How does Yad L’Achim extract a Jewish child from an Arab home in an Arab village attending a missionary school? Complicating matters is that Rachel cannot take the child herself due to her family situation. So even if Yad L’Achim gets him out, it still has to find him a home.
Tsipora Gutman, the official in charge of Jewish-Arab marriages in Yad L’Achim headquarters in Bnei Brak, is hesitant to answer. “Just write that we’re at a very delicate stage, but that everything we do gets the approval of our legal department,” she says
Rachel’s case, tragic as it is, is relatively easy. She never moved into an Arab village. Many Jewish girls have converted to Islam, married and are living in villages all over Israel. “It’s always the same story,” says Gutman. “The girl doesn’t get any warmth at home, and the Arab boy knows how to treat her – in the beginning. They marry and then she is treated like his property. By the time she discovers that the charming life he promised is a lie, it’s too late. She’s trapped.
“We get hundreds of calls a year – it’s a plague. And it really shouldn’t come as a surprise. Kafr Kassem is close to Rosh Ha’ayin, Jaffa to Bat Yam, not to mention the cities like Jerusalem, Tel Aviv and Haifa where Jews and Arabs live very near one another.”
Yad L’Achim’s role includes locating such women, reaching them in the Arab villages, helping them get away and helping them build new lives. The network of Yad L’Achim field workers includes social workers who sometimes have to go undercover to reach women in distress, family counselors and legal experts.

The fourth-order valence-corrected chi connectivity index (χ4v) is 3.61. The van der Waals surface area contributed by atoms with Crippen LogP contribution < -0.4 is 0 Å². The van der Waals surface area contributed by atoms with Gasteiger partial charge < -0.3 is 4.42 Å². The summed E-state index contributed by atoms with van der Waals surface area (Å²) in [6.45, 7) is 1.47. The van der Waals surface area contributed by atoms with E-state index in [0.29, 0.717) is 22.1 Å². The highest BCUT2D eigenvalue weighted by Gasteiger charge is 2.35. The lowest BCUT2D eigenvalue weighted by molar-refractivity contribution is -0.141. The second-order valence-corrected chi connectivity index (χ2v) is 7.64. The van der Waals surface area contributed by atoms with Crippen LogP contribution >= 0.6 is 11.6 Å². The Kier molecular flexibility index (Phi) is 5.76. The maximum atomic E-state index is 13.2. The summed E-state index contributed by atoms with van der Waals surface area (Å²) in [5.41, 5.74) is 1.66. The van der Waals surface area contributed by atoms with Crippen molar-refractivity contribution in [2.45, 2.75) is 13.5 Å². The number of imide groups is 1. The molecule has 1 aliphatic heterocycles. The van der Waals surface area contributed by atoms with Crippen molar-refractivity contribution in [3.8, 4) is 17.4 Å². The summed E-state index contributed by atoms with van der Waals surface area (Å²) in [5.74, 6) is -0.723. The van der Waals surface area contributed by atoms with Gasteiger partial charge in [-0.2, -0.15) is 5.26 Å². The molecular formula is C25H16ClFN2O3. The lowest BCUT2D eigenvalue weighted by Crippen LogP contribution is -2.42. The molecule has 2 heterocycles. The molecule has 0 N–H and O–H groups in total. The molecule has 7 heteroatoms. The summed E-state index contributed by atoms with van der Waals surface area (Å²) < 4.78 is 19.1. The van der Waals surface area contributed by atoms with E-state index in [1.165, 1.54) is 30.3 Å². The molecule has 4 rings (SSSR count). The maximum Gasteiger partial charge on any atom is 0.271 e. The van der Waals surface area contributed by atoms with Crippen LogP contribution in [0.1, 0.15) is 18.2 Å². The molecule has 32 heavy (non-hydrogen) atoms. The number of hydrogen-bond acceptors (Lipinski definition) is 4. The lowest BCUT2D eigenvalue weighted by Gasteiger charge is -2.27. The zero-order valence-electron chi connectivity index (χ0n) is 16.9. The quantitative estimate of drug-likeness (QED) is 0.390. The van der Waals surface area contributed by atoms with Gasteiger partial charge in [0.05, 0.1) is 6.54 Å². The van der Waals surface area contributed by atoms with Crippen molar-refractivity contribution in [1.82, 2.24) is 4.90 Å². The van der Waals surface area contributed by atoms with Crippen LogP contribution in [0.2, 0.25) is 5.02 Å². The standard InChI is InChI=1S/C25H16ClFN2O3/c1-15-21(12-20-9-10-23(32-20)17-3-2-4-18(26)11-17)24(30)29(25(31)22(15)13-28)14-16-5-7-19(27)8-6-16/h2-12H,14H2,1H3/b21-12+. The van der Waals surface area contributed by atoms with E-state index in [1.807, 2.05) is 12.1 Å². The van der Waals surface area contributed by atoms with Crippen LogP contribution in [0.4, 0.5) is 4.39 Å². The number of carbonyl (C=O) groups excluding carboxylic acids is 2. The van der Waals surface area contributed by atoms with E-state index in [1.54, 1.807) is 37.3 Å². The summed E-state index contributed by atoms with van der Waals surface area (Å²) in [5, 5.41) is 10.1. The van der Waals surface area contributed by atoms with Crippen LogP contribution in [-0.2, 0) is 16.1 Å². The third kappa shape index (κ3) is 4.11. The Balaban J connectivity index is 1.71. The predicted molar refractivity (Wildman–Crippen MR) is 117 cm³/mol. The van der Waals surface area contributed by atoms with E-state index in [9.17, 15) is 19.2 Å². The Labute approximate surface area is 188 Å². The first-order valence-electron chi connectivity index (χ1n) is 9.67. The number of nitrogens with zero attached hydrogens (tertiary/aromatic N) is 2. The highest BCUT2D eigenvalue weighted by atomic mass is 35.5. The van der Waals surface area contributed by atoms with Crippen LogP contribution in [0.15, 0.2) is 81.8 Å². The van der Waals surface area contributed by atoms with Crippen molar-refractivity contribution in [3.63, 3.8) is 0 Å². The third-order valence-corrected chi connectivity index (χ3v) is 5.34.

But these life-saving efforts are expensive. “I go to Rav Sholom Dov Lipschitz [Yad L’Achim’s founding president] and ask him for $4,000 to cover the cost of flying a child to another country and getting him counseling. He somehow finds it, but it’s always difficult.
“People have to understand that, sad as it is to say, money is the only thing keeping us from saving generations of Jews.”
Rav Lipschitz, who founded Yad L’Achim 50 years ago and is still the force behind the nation-wide operation, blames the problem on poor Jewish education. “Children don’t know what it means to be a Jew. So they don’t feel a need to reject missionaries or to stay away from Beduin men in the army.
“People must understand that Jewish-Arab marriages are part of the larger Israeli-Arab conflict. These girls are in distress, they are wandering the streets and the Arabs take advantage of them. They see it as their goal to marry them and ensure that their childen aren’t raised as Jews. This is their revenge against the Jewish people. They feel that if they can’t defeat us in war, they can wipe us out this way. We must fight this threat as well; it’s a matter of national security.”
Shimmy colors as his mother, Rachel, quietly tells her story. A confident boy of eight, he has no problem talking to strangers. When someone in the Yad L’Achim office offers him a candy bar, he immediately asks for a kippa so that he can make a blessing. “He always does that,” says his mother, smiling for the first time. “He goes to a religious school.”